Karl has been a freelance writer for over 10 years. He's passionate about music, art, and writing.
Popcorn Kid is a synth/retrowave producer based in India. He creates music that roams and ranges widely across the synth landscape, exploring all of the diverse sounds that he enjoys. In an email, he told me about his start with synth-based music, how he approaches creativity and his Inception album.
Karl Magi: What first started you on the path to making music?
Popcorn Kid: Music runs in my family and my parents have been a huge influence on me. I’ve been doing music ever since I can remember. I’ve been a trained musician since my childhood, hence music has always been a part of my routine. Since I started learning music at a very young age, I was exposed to various genres. I was always fascinated and intrigued by the various elements that music had and how it had the capability of controlling one's emotions. Eventually, I started developing a lot of ideas of my own and wanted to showcase it to the world. Thus my path to making music began.
KM: Tell me about the musical elements and ideas that drew you to making retro synth-style music?
My parents were the ones to introduced me to ’80s and '90s music and I always had a liking for the same. My very first interaction with this genre was the '80s and '90s classics by Michael Jackson, Daft Punk, etc; Eventually, I discovered artists like Perturbator, The Midnight, Timecop 1983, Nina, and Miami Nights 1984 that are known for their '80s nostalgic vibe and fell more in love with the genre.
On trying to dig deeper, I came across Carpenter Brut, Dance With the Dead, We Are Magonia and Scandroid. They are currently my most preferred type of music when it comes to retrowave. The more I tried to understand the various types of artists in this scene, the better the artists that I discovered. My interest has changed from a mellow Saturday night vibe to a heavy kind of retro music ie: darksynth. I like and appreciate the vivid elements of this music and would like to try to incorporate something different and new in my upcoming albums.
KM: Who are your artistic influences?
PK: Honestly, there are a bunch of artists that are my influences. To name a few, for starters, there are the classics that were mentioned above. They have some kickass music that got me loving dark synth stuff. A lot of metal bands like Behemoth, Born Of Osiris, Dimmu Borgir, Fleshgod Apocalypse, Septic Flesh to name a few have also helped me with ideas.
Video games have also inspired me. Five Nights at Freddie’s (FNAF) being one of them. I’ve dedicated my song The Twisted One in my second album Inception to the game. I wouldn’t mention the rest as they're a part of my upcoming albums.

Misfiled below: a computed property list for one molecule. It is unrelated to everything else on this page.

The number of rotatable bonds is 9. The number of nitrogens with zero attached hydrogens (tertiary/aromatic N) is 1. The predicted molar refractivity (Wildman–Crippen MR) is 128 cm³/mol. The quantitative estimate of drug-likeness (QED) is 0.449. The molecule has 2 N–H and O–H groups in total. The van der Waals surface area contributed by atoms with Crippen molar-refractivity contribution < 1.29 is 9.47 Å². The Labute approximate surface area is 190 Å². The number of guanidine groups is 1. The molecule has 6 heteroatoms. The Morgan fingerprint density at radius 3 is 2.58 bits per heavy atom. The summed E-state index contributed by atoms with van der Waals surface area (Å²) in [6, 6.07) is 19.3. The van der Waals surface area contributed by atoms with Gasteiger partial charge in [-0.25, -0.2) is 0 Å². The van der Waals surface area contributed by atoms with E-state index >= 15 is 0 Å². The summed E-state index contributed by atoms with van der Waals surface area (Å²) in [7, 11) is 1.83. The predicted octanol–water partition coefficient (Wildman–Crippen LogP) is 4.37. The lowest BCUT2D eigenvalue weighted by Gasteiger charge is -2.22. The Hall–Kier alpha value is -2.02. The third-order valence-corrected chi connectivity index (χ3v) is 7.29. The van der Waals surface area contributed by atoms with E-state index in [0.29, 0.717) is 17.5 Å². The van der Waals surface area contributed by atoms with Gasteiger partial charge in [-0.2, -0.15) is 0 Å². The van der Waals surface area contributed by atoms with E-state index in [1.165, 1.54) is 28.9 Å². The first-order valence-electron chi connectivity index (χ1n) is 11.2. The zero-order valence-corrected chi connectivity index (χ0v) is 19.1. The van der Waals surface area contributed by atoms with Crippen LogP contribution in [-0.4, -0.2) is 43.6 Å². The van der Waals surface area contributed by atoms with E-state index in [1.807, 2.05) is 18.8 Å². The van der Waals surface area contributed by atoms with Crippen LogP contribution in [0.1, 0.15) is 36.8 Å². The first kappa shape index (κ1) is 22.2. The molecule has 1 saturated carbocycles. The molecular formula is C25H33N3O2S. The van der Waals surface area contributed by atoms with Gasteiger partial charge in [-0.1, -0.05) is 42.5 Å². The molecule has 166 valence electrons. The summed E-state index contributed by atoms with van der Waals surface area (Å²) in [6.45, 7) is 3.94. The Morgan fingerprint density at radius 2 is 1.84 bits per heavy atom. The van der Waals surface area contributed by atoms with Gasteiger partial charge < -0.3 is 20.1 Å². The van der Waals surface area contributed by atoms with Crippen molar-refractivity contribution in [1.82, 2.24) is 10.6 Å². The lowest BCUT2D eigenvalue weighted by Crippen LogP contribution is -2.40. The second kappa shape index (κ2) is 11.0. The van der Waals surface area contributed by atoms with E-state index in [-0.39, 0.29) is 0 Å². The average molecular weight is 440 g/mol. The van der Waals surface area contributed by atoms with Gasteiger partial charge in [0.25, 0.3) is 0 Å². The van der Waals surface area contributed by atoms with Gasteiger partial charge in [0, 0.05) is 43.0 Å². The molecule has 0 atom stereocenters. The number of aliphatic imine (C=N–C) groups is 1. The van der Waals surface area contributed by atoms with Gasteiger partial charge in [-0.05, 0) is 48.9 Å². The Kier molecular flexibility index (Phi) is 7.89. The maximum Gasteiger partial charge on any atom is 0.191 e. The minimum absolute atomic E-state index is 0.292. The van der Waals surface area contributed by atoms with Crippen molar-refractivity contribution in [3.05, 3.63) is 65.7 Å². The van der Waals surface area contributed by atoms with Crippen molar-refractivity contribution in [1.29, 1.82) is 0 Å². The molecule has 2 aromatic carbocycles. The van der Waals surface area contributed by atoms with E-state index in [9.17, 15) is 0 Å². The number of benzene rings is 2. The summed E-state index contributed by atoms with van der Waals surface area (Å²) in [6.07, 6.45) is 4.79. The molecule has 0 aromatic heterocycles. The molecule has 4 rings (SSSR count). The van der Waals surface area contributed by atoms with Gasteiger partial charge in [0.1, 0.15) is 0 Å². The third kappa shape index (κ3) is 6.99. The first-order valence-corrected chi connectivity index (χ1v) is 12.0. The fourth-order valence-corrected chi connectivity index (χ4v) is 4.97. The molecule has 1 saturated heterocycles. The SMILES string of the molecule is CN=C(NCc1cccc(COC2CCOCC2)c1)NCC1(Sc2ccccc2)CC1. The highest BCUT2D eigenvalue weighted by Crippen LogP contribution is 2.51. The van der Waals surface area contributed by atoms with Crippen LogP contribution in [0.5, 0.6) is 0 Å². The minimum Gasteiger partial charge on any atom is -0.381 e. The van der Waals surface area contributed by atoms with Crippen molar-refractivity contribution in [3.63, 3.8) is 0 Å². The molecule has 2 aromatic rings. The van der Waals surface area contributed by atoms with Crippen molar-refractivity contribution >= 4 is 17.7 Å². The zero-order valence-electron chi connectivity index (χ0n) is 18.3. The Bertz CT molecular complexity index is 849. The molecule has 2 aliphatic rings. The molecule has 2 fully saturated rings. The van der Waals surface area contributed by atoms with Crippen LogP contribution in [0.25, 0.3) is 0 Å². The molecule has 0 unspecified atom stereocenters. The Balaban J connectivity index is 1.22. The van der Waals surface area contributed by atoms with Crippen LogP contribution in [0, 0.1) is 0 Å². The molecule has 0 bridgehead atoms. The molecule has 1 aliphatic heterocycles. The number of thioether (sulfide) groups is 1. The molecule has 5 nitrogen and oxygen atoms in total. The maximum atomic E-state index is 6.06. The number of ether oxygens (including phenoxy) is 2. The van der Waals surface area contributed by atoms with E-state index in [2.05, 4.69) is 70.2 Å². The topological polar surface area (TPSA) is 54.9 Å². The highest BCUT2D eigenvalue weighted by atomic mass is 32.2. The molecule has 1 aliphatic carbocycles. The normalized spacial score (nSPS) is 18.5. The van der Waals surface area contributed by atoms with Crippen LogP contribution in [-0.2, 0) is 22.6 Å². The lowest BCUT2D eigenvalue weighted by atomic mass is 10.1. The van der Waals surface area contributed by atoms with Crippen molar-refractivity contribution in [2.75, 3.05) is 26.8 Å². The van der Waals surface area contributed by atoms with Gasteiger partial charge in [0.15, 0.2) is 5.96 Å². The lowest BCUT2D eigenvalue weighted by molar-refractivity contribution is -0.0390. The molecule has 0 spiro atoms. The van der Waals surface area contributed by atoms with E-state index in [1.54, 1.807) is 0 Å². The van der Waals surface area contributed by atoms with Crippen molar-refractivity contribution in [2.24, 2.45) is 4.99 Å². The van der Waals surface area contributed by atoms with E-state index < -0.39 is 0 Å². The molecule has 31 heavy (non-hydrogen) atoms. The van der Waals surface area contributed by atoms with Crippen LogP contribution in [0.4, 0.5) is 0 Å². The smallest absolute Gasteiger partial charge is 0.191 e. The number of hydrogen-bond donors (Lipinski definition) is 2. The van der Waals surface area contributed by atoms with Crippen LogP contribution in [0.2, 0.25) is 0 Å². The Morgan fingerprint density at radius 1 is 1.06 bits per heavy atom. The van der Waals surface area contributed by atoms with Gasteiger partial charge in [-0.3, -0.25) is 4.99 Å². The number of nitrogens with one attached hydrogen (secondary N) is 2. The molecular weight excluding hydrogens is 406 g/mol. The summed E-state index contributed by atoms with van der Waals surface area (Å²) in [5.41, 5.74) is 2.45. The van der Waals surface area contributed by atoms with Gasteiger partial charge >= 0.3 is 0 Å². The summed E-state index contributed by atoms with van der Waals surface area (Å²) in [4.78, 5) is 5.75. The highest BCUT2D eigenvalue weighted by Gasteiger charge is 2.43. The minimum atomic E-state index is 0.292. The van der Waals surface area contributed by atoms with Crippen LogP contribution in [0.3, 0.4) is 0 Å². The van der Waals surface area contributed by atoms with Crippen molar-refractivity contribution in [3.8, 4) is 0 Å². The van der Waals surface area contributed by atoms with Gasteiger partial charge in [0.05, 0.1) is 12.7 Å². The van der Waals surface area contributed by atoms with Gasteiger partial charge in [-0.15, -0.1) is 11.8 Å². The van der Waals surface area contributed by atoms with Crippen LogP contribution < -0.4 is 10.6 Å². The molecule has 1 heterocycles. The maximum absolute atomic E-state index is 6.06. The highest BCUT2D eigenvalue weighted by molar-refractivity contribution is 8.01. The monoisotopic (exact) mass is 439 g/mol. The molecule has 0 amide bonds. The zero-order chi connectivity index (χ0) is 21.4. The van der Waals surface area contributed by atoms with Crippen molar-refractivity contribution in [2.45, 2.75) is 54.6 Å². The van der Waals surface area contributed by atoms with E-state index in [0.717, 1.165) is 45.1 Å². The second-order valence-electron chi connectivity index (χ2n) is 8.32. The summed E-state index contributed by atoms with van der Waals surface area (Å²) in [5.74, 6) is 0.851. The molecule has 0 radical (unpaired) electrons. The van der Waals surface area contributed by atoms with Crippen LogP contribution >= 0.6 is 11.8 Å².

KM: Talk to me about how you go about creating new music.
PK: I don't usually work in one particular direction, like working towards an album. I just write whatever comes to me at that moment or what I feel like writing. Later on, I develop that particular idea. It is as simple as that. To be honest, my upcoming album is not going to be anywhere close to the previous two albums in the approach and overall sound.
KM: What were the ideas behind your Inception album and how did you go about producing it?
PK: As Popcorn Kid I wanted to make every album unique and distinct from each other. As I explored more of the global synthwave /retrowave scene, I came across various ideas. Upon discovering albums by Carpenter Brut, Dance With the Dead and We Are Magonia, I was very intrigued with their style of music and song compositions. It was a perfect blend of retrowave and metal, and this is how I was introduced to darksynth. I instantly went crazy with my ideas and knew what my second album would be. These three albums have been a major influence with regards to the way I worked around Inception. I thoroughly enjoyed working on this album as I could incorporate my love for metal as well as synthwave on it.
KM: Where do you want to take Popcorn Kid as a musical project going forward?
PK: As of now, my primary goal is to release as much material as possible and start playing gigs around the world. If my music is good and people genuinely like it, then everything else will fall in place.
KM: Give me your thoughts on the #synthfam and what it means to you.
PK: Currently, the world has been trying to adapt a lot from the ’70s, ’80s and ’90s. It's not only the music, but also other elements like fashion, slang and trends that are getting popularized again. I’m really glad that the current generation has a positive response and appreciates retro music and that there are a lot of artists globally advocating for the same.
The #synthfam has been growing rapidly however it's still not in the limelight. It hasn’t gotten the attention it deserves. It has built a following in the Western countries. However, it's growth in India is rather slow and steady, nonetheless it’s still being appreciated here. I want to help popularize and create the trend here because most of them don’t know what they are missing out on. I’m currently in talks to take this life as I really want to increase the #synthfam's following.
KM: How do you recharge your creative batteries?
PK: I do not restrict myself to one particular genre. I am very open towards any form, type and style of music as it helps me extract the best elements within all of it. It also helps me to generate various crazy ideas that go beyond the horizon. The influence of various genres has surely helped me orchestrate something different in each album I’ve written so far. My vision for Popcorn Kid as a project was to have a different/ unique element in all of the material that I create and I believe that I’ve achieved that so far.